Mars and Phoenix’s guitarist, Laurent Brancowitz—or “Branco,” as he’s called—aren’t your typical affected rock stars. Instead, they come off like humble, quirky, incredibly affable fellows with unkempt hair, like grownup versions of the kids in your high school’s A/V club. The band is in New York to promote their fifth album, Bankrupt!, out April 22, and we’re hanging in the lounge area of The Standard East Village hotel, just a stone’s throw from the sprawling West Village townhouse that Mars shares with his director-wife and their 2-year-old daughter, Cosima.
Even more so than their previous efforts, Bankrupt! is a fascinating sonic mélange that plucks from a variety of different genres. The opening of the album’s debut single, “Entertainment,” sounds like the chiming synths of Bowie’s “China Girl” before exploding into a pop-rock anthem, while the 7-minute title track, “Bankrupt,” is a bizarre pastiche replete with piano, synths, and angular guitar lines. While recording the album, they listened to some French and Italian music (“it’s territory that has not been explored”) and watched YouTube videos of old, late-night variety television shows like Germany’s Musikladen and France’s Cocoboy, for inspiration. But the biggest influence, it seems, was Bowie.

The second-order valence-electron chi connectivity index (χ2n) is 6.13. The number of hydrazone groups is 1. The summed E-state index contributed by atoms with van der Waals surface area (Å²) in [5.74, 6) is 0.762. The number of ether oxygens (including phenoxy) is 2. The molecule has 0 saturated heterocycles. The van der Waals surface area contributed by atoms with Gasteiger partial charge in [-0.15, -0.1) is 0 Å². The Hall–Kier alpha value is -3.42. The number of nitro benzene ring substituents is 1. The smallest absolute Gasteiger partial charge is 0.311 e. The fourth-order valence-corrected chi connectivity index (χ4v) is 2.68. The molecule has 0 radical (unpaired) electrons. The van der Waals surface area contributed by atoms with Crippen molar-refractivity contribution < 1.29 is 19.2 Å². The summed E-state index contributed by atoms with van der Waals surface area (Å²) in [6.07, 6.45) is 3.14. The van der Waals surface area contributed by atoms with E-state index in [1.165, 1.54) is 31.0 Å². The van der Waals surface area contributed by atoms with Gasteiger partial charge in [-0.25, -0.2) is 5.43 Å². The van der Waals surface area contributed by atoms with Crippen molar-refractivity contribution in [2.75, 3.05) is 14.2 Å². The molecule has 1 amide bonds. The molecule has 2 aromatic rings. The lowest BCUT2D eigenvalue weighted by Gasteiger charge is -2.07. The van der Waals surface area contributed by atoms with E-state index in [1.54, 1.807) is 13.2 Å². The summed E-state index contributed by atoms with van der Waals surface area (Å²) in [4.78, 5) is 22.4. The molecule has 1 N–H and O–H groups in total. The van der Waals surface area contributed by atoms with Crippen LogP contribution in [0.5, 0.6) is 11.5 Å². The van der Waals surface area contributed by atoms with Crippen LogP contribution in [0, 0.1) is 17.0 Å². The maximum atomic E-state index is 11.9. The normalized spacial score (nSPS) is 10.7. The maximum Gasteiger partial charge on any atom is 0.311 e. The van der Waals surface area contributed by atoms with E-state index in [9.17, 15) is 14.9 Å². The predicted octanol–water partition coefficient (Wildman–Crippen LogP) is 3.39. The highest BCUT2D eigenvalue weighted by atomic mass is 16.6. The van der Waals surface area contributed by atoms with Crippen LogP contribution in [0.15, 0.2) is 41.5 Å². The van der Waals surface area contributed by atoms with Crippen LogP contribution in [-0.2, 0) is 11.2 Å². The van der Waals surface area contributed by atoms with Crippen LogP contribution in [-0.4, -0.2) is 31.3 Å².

“Bowie is the only one we listened to a lot,” says Mars. “He’s an alchemist who knows the secret.”
“We are like truffle pigs in a big forest, snorting and looking for oak trees,” adds Brancowitz with a chuckle. “There were a lot of times where we preferred the fake to the real. We could have opted for a full orchestra, but we preferred very cheap synthesizers … and some very expensive ones. Nothing in the middle. But yes, it’s a palette. Sometimes you want pleather—leather that imitates leather. And there’s pleather imitating leather, but to make it futuristic, you have leather imitating pleather.”